Calving in and of itself can be the most stressful event in any bovine’s life. But throw in nosy neighbors or a racing skid steer, and privacy goes out the window. Such is the life of an animal calving in today’s large-scale, modern maternity barn. Research at the University of British Columbia (UBC) suggests cows and first-calf heifers prefer a secluded spot to have their calves—especially during daylight hours.
That should come as no surprise, says Katy Proudfoot, now an assistant professor with Ohio State’s College of Veterinary Medicine. (Proudfoot conducted much of the calving research while studying at UBC.)
Cattle, being prey animals, naturally seek secluded areas away from predators during times of stress. Heifers might be even more likely to seek seclusion, since they haven’t experienced calving and rely on instinct during times of stress, Proudfoot says. The UBC researchers provided large, plywood calving areas in maternity pens that allowed animals to separate themselves from others in the close-up pen. Particularly during daylight hours, animals showed nearly a two-to-one preference for calving in seclusion.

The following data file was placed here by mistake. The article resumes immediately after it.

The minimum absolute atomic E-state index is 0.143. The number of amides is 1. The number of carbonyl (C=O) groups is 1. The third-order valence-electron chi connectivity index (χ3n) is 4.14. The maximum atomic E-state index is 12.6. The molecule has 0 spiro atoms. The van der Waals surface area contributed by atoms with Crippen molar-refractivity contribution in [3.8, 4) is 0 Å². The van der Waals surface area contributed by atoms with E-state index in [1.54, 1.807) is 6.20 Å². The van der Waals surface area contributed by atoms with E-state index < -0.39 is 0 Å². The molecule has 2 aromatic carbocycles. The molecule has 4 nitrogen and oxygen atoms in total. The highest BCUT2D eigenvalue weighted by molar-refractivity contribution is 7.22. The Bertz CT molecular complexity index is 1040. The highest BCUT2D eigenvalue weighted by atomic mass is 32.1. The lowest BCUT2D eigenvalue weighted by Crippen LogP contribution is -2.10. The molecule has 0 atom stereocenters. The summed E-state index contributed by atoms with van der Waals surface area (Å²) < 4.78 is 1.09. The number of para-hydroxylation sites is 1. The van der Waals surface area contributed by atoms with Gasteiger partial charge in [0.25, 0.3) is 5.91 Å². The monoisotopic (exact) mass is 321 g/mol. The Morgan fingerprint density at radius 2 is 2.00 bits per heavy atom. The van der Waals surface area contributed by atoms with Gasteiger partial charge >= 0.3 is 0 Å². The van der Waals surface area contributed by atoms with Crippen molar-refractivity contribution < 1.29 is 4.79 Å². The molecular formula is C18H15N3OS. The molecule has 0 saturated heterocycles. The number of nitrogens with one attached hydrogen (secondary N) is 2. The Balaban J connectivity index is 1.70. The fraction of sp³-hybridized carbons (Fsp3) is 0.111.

While Proudfoot doesn’t have the research (yet) to prove it, she predicts a calm, quiet calving environment should lead to more natural births, less stress and dystocia and fewer post-calving problems.
While the UBC researchers erected fairly elaborate plywood walls to provide birthing suites, farms might be able to provide secluded spaces with straw bales or tarps. The key is to provide a sight and sound barrier that provides a quiet, nesting space away from high-activity areas, Proudfoot says.
When to move cattle into the secluded space is also key, she says. You don’t want to move close-up animals too early because separation from herdmates also creates stress. Ideally, cows should be moved at the very beginning of calving. This takes a critical, vigilant eye. When in early labor, animals stop eating, are restless and often raise their tails.
Moving animals once they are in active labor (when contractions are clear and mucus is present) is not recommended, since that can lead to longer periods of labor. That, in turn, causes more stress and possible trauma in both the cow and the calf.